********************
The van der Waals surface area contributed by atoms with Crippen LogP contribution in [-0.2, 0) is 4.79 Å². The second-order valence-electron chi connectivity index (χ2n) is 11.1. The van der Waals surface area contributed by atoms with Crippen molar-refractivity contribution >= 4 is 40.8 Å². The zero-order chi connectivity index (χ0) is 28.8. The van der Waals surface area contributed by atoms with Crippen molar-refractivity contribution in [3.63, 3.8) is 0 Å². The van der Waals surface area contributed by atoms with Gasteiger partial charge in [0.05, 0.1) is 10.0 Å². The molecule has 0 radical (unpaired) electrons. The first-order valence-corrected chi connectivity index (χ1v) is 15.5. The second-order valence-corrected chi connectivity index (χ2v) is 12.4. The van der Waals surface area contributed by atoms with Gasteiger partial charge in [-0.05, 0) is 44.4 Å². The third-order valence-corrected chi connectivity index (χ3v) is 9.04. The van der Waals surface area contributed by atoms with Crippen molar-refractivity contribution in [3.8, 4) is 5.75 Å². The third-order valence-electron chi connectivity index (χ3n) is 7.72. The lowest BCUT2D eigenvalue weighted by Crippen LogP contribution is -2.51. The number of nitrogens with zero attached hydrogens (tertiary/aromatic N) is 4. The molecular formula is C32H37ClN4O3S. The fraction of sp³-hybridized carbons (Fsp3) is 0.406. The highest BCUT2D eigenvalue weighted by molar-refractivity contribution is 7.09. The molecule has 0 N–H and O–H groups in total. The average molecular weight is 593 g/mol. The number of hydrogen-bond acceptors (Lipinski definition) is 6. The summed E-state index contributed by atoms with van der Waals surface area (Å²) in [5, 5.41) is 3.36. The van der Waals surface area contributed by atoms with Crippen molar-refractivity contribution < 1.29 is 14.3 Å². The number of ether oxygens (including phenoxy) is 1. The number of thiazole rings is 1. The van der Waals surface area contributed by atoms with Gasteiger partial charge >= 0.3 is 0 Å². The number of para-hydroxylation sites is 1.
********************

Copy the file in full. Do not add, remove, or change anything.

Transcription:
The van der Waals surface area contributed by atoms with Crippen LogP contribution in [-0.2, 0) is 4.79 Å². The second-order valence-electron chi connectivity index (χ2n) is 11.1. The van der Waals surface area contributed by atoms with Crippen molar-refractivity contribution >= 4 is 40.8 Å². The zero-order chi connectivity index (χ0) is 28.8. The van der Waals surface area contributed by atoms with Crippen molar-refractivity contribution in [3.63, 3.8) is 0 Å². The van der Waals surface area contributed by atoms with Gasteiger partial charge in [0.05, 0.1) is 10.0 Å². The molecule has 0 radical (unpaired) electrons. The first-order valence-corrected chi connectivity index (χ1v) is 15.5. The second-order valence-corrected chi connectivity index (χ2v) is 12.4. The van der Waals surface area contributed by atoms with Gasteiger partial charge in [-0.05, 0) is 44.4 Å². The third-order valence-corrected chi connectivity index (χ3v) is 9.04. The van der Waals surface area contributed by atoms with Crippen molar-refractivity contribution in [3.8, 4) is 5.75 Å². The third-order valence-electron chi connectivity index (χ3n) is 7.72. The lowest BCUT2D eigenvalue weighted by Crippen LogP contribution is -2.51. The number of nitrogens with zero attached hydrogens (tertiary/aromatic N) is 4. The molecular formula is C32H37ClN4O3S. The fraction of sp³-hybridized carbons (Fsp3) is 0.406. The highest BCUT2D eigenvalue weighted by molar-refractivity contribution is 7.09. The molecule has 0 N–H and O–H groups in total. The average molecular weight is 593 g/mol. The number of hydrogen-bond acceptors (Lipinski definition) is 6. The summed E-state index contributed by atoms with van der Waals surface area (Å²) in [5, 5.41) is 3.36. The van der Waals surface area contributed by atoms with Crippen molar-refractivity contribution < 1.29 is 14.3 Å². The number of ether oxygens (including phenoxy) is 1. The number of thiazole rings is 1. The van der Waals surface area contributed by atoms with Gasteiger partial charge >= 0.3 is 0 Å². The number of para-hydroxylation sites is 1.